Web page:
jayoungr

Legend
Supporter
I mean sure, but the Golden Rule can be used to excuse a lot of really bad behavior. Stuff like "I don't mind be called [slur], so I should be able to call other people [slur]." It can, as I mentioned lead to people's motivations and honesty being questioned. "It wouldn't bother me, so you shouldn't be so sensitive." Stuff like that.
I feel like that's a fundamental and possibly willful misunderstanding/misapplication of the Golden Rule--on the part of people who would say that, not on yours. It's focusing too much on the narrow specifics and not enough on the actual underlying principle.
 
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Eltab

Lord of the Hidden Layer
I mean sure, but the Golden Rule can be used to excuse a lot of really bad behavior. Stuff like "I don't mind be called [slur], so I should be able to call other people [slur]." It can, as I mentioned lead to people's motivations and honesty being questioned. "It wouldn't bother me, so you shouldn't be so sensitive." Stuff like that.
That might be called The Iron Pyrite* Rule.
I cannot off the top of my head think of any moral / ethical teaching that would consider the example to be within the letter or the spirit of the Golden Rule's principle.

* fool's gold
 



overgeeked

B/X Known World
I've never needed anything like this, but then again I have been gaming with my group for 30+ years!
One of the groups I've played with the longest, around 37 years now, is the one that makes me want safety tools the most. Due to familiarity people assume they know what other people like and don't like, what their lines and veils are. Assuming that you know the people at your table that well can lead to a lot of problems. Much better to actually have the conversation.
 


MGibster

Legend
That is my point, we have been having the conversation for 30+ years. What is interesting is those lines and veils change over time too. It is not a conversation you can have once and then forget about. Mostly notably for me, my perspective on some of these changed after I had children.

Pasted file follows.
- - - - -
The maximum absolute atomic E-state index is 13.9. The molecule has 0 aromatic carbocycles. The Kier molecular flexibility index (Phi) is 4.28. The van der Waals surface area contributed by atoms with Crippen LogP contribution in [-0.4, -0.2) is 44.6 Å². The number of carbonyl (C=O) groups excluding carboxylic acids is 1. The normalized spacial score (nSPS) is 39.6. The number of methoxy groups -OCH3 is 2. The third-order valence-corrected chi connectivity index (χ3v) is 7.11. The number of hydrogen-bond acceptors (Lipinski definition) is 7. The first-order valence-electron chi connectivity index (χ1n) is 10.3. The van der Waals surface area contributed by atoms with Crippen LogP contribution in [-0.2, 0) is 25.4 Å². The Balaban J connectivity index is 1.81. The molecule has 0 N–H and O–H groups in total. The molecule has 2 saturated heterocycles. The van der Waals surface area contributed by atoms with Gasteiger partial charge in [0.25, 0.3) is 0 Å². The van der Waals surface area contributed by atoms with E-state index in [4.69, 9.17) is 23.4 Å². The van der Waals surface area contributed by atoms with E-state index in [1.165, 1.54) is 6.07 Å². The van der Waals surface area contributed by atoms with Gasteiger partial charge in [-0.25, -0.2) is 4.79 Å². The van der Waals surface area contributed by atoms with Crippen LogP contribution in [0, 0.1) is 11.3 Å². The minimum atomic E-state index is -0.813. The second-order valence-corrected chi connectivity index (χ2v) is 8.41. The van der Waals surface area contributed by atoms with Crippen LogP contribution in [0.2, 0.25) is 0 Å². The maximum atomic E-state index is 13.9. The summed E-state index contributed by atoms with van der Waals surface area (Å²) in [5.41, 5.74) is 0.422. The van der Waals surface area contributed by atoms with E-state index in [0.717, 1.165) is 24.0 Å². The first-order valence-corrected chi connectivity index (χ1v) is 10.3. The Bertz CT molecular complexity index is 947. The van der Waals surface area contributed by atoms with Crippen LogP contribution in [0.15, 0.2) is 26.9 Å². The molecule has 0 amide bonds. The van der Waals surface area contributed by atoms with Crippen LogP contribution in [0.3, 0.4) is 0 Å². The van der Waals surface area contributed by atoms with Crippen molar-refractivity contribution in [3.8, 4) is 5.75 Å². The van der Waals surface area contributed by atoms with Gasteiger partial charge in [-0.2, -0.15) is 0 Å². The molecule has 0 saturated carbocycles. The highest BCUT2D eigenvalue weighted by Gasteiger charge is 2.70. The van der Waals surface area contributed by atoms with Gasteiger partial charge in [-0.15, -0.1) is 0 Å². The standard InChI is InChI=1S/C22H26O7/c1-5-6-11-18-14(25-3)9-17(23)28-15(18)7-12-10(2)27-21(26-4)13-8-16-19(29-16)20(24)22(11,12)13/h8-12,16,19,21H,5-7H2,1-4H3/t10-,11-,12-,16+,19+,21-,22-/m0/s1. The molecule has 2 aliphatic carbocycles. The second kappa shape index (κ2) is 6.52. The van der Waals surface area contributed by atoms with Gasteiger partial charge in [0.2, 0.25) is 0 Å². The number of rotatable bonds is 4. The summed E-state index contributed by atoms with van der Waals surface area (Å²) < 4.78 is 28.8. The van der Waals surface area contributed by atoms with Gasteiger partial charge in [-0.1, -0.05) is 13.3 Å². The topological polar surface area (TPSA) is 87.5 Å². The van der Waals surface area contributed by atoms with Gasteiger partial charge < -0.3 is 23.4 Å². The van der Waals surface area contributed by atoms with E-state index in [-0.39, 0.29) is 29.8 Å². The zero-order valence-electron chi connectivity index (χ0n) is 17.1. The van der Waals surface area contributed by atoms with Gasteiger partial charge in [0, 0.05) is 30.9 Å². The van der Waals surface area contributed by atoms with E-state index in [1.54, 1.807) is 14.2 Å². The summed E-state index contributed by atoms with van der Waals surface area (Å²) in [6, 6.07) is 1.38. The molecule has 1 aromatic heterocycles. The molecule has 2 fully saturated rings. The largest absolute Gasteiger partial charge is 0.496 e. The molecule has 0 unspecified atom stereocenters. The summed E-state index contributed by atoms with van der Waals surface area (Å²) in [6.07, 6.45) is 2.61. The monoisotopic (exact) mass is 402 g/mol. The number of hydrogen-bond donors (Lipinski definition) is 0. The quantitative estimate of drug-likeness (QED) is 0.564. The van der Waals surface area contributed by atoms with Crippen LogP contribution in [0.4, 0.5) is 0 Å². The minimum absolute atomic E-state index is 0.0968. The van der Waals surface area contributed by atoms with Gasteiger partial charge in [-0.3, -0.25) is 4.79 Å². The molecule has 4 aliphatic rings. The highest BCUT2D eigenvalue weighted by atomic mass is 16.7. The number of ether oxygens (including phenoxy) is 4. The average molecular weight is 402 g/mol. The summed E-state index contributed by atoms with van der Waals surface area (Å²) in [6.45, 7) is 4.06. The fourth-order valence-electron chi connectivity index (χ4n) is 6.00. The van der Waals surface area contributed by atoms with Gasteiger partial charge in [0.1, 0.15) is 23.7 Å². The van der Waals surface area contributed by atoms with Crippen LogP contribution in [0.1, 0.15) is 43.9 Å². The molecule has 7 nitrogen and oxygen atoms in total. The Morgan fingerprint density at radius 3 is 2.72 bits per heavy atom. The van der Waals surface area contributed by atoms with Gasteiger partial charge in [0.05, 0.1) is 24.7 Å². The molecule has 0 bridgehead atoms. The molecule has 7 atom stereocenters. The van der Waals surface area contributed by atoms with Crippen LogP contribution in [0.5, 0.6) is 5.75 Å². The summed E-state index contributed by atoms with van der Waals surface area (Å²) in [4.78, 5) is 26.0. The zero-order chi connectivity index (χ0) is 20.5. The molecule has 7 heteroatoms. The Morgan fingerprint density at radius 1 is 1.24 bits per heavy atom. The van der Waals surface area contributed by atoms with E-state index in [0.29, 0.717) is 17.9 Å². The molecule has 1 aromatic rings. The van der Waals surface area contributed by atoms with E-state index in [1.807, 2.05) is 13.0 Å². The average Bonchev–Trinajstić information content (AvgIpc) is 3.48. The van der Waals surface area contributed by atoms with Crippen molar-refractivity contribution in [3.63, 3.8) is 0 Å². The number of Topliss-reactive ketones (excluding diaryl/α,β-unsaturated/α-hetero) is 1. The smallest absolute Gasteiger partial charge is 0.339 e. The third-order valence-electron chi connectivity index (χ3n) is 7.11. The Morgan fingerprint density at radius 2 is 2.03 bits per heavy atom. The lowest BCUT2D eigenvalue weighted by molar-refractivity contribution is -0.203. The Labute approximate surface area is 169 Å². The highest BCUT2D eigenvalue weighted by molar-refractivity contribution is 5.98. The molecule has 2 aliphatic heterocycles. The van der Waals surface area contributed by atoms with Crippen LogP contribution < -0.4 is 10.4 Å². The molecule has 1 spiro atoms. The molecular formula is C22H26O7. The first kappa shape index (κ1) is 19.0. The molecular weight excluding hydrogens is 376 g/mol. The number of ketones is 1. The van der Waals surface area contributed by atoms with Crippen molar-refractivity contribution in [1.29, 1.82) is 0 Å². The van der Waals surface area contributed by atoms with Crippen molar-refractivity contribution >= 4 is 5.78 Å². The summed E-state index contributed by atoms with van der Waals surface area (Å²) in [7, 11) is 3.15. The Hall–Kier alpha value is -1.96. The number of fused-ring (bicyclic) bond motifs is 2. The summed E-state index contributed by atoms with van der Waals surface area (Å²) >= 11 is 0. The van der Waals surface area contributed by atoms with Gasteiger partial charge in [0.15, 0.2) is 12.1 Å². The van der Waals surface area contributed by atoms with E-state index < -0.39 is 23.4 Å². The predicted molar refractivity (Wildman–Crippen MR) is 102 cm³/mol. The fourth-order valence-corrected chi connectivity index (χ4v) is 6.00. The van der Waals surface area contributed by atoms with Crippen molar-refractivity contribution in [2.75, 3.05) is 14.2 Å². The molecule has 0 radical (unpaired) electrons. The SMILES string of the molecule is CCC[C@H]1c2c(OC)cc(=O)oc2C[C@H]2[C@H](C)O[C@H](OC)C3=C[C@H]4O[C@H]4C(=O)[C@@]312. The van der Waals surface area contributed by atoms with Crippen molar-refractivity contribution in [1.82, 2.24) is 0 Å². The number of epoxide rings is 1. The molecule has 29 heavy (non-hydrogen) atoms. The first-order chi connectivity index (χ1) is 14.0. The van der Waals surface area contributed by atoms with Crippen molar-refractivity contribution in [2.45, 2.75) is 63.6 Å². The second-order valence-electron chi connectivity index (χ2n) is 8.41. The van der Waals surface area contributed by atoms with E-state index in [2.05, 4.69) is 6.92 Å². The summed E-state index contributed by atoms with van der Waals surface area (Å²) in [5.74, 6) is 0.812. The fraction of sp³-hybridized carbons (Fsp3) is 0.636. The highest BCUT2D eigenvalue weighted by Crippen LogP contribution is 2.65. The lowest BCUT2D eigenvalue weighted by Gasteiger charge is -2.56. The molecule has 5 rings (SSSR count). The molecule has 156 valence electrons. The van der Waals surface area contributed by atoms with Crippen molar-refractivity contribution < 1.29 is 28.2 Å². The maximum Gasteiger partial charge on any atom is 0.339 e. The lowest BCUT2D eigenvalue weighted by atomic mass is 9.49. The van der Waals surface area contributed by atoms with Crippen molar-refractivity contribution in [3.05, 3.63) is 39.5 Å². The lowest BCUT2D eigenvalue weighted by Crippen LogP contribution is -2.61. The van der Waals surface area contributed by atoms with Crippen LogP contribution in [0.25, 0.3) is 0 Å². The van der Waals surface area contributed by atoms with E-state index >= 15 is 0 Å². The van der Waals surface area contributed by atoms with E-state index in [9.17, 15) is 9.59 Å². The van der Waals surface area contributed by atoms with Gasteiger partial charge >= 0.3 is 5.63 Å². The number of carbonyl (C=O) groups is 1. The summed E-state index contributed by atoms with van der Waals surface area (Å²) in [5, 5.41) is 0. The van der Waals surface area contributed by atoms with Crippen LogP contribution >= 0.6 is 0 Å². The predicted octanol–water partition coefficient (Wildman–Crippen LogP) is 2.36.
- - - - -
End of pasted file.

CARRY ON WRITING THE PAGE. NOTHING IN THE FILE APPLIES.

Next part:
I think most of our perspectives change a bit over the years. Personally, I find it's far easier to cope with difficult issues today than it was twenty years ago but that's just me. So I like to have these conversations before horror games just to make sure we're all on the same page as to what's acceptable in the game. I don't feel it necessary to have the conversation for anything other than horror games though. But again, that's just me.
 



Remathilis

Legend
"How dark do you want to play Dark Sun?" would be another.
"How dark does the last war and/or resulting post-war mess get" & "how dark do the prtomegacorps otherwise known as dragonmark houses get?" for a couple more.
I think this is true of every setting: I mean Greyhawk is sold as the grim D&D setting and Planescape has literal Hell in it. Even Forgotten Realms and Dragonlance have some uncomfortable elements in them.
 

MGibster

Legend
"How dark do you want to play Dark Sun?" would be another.
Honestly it just wouldn't occur to me. I don't even ask my questions before running Curse of Strahd because I don't consider D&D to be a horror game even when playing in Ravenloft. It's got horror elements so this isn't a particular hill I'm interested in defending to the death or anything. But I run games like Ravenloft or Deadlands, both of which have horror elements, quite a bit differently from how I run Call of Cthulhu or Vampire.